Hammock Shelter Setup – For more on hammocks see: Hammock Camping Series
(for conventional ground sleeping options see “Alternate Camping with a Tarp” below.
Hammock Dutchware Half-Wit
(with Hexon 1.0 fabric )
 12.5 Light, all essential features & bug protection. Value!
(weight includes kevlar/whoopie suspension)
Sleeping Quilt Hammock Gear Burrow “+30” 14.5 (+40F + 2 oz over fill = “+30F”) Great value
Under Quilt Hammock Gear Phoenix “+30”  14.0 60″ long: (+40F + 2 oz over fill = “+30F”) Value
Tarp Hammock Gear Cuben Hex Tarp  7.0 Hammock specific tarp (wt incl. ridgelines & guylines)
Tarp (value) Hammock Bliss XL Rain Fly (18.0) Inexpensive and serviceable hammock tarp
Stakes 8 MSR Groundhog Y-stakes .5oz ea 4.0 Hold better than skewer stakes. Red easier to find!
Guylines 3mm MSR Reflective Utility Cord  2.4mm reflect cord (8×4-ft lines) 1.0 2 to 3mm – all work well – diameter your preference
TOTAL 3.1  Lb

Alternate Camping with a Tarp  (if not Hammock Camping)

Since most folks will be sleeping in AT shelters it doesn’t make much sense to carry a tent, which will go unused most nights. To save weight, just carry a light tarp in the low probability that there is both no room in the shelter and that it will rain. For more conventional tent & sleeping bag options see: 9 Pound – Full Comfort – Gear List.

Sleep+Shelter Item Oz Comments
Sleeping Bag Hammock Gear Burrow Quilt “+30” Pers fave. Great value! (with 2 oz over fill = “+30F”)
Sleeping Bag (alternate) Western Mountaineering SummerLite (19)  19.0 Conventional +32 sleeping bag. Light, warm, highest quality, long loft retention
Sleeping Pad T-Rest NeoAir X-lite “Women’s” 12.1 Perfect size for most. Warm. Super comfortable!
For more shelter options see: Recommended Tents, Tarps, and other Shelters
Tent (alt) TarpTent ProTrail – 1 pers (26oz) Full rain & bug protection for one person (has floor)
Tent (alt) Big Agnes Fly Creek UL 1 (33 oz) REI: Freestanding tent for those who feel they need it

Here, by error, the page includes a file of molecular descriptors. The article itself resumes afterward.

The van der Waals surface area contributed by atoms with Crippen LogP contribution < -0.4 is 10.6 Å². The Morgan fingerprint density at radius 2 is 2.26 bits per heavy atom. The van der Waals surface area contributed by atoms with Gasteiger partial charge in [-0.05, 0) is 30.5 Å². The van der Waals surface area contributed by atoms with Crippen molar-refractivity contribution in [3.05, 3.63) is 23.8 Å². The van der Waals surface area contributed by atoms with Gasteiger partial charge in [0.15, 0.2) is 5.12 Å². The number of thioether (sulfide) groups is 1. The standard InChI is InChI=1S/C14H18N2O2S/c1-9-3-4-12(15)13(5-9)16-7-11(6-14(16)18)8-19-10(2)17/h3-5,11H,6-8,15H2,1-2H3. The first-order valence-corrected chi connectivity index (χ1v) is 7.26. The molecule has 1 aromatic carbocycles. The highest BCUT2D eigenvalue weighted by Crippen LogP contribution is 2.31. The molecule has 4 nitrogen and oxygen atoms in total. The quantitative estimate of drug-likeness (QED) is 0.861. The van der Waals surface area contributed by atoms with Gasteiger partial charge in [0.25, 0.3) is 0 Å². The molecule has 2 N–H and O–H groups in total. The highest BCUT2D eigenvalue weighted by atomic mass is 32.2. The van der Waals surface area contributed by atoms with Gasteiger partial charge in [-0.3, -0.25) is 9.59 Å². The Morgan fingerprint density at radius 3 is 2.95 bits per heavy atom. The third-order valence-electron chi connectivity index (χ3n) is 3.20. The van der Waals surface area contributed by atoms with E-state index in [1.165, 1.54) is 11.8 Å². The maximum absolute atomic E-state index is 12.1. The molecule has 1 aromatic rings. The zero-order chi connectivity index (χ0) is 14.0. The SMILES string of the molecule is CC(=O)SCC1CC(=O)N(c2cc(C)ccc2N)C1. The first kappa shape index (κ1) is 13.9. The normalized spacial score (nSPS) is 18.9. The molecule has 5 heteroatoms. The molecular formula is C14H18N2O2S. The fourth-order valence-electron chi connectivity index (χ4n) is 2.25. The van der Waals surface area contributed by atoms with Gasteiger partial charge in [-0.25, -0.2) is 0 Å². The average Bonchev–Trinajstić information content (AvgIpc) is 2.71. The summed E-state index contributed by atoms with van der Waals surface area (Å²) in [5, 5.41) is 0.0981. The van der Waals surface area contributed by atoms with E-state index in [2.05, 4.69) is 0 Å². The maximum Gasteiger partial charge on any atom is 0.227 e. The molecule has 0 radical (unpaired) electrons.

Tent/Shelter (alternate) MLD Grace Duo Tarp Silnylon (15) Cuben (7.8)  15.0 Pers fave for many trips: Huge coverage. Low weight. Great ventilation and views.
Bivy MLD Superlight Bivy (7.0) Perfect with tarp. When bringing will cowboy camp under stars most nights
Ground cloth Gossamer Gear Polycryo M (1.6) 1.6 Not needed with a bivy or shelters with a floor
Stakes 8 MSR Groundhog Y-stakes .5oz ea 4.0 Hold better than skewer stakes. Red easier to find!
Guylines 3mm MSR Reflective Utility Cord  2.4mm reflect cord (8×4-ft lines) 1.0 2 to 3mm – all work well – diameter your preference
TOTAL 3.3  Lb

Cooking Gear and Water Storage/Treatment

Cook/Water Item Oz Comments
Bottles Sawyer 64 oz Squeezable Pouch 1.5 For collecting treating water in camp – dry camps
Bottles Sawyer 32 oz Squeezable Pouch 1.0 Use during the day (note: Platypus doesn’t fit Sawyer)
Purification Sawyer filter (3.0) 3.0 To drink on the spot – greatly reduces water cary
Purification Chlorine Dioxide tablets 0.5 For treating 2L bladder in camp
Cookset Trail Designs Toaks 900ml Pot, Sidewinder Ti-Tri, 4fl-oz fuel bottle 5.3 Lightest, most practical cookset on the market.
Zelph StarLyte Burner stores unburned fuel.
Cookset (alt) Jetboil Zip Cooking System, Jetpower 100 Fuel Canister (18.5) EZ to use. Much heavier than the alcohol stove cookset. Not “green” with non-recyclable canisters.